Skip to 0 minutes and 12 seconds So now that you’ve explored what type of analysis you might like to use for each stage of the supply chain we are going to focus on the data that is required for each analysis. Most people would simply go to a store, pick up a bottle and that’s it but there’s a lot more than meets the eye when it comes to purchasing a pint of milk. Lets take a moment to consider the data points involved with the procurement of such a commodity as milk. If we follow the chain back from the fridge to the source we can identify a number of data sources that feed into the supply chain.
Skip to 0 minutes and 45 seconds House level consumption, local supply through your neighbourhood shop, regional supply through supermarkets, deliveries to individuals, local shops and supermarket by distribution centres, deliveries from bottling plants, collections from farms, production by farms and lets not forget those external data sources we might want access to. What type of data would be of interest to each of these data sources? Typical data point questions that would need to be addressed from a consumer point of view for instance are how much milk do they consume? What time of day do your customers, on average, consume or buy milk? Is the milk safe? Are they lactose intolerant? And even do cows really contribute to global warming?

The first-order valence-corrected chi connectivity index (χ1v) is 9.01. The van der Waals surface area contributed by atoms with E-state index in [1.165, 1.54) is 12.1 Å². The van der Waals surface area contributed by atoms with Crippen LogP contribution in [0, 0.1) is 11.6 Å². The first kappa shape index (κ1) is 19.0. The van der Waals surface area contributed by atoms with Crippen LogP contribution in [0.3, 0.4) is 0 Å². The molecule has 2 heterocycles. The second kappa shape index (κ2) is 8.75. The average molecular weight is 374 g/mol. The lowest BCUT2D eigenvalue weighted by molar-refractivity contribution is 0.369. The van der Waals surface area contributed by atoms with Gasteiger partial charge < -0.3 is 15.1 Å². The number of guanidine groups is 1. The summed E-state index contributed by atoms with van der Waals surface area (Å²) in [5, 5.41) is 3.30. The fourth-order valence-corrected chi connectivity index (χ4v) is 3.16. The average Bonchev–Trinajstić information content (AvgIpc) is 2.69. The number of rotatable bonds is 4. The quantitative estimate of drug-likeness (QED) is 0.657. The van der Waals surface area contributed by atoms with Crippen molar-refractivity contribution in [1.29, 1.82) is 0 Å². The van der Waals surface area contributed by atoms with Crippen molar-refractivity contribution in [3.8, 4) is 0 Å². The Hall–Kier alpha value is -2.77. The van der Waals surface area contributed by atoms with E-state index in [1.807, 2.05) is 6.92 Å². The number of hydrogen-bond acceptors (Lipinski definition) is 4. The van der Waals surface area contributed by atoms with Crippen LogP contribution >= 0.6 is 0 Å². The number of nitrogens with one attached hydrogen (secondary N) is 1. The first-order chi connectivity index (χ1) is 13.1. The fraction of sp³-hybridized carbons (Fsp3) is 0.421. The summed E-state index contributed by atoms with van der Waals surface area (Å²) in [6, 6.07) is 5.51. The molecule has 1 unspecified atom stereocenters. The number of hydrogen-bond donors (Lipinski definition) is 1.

Skip to 1 minute and 36 seconds Once you have determined what analysis each step of the supply chain might need and looked at what data these analyses require you are ready to start gathering this data and designing your decision making process.
AI technologies and the supply chain: data and data sources
What type of data do you need for your analysis? Where and how do we get it?
In this video, we explore what data is required to undertake analysis for each step in the supply chain to take milk from ‘grass to glass’.
Think about a decision that you make (almost) every day. What data do you use to make the decision: is it internal or external? Is it easily available? Is there any additional data that you might like to have but is either hard to find or not available at the time you make the decision?
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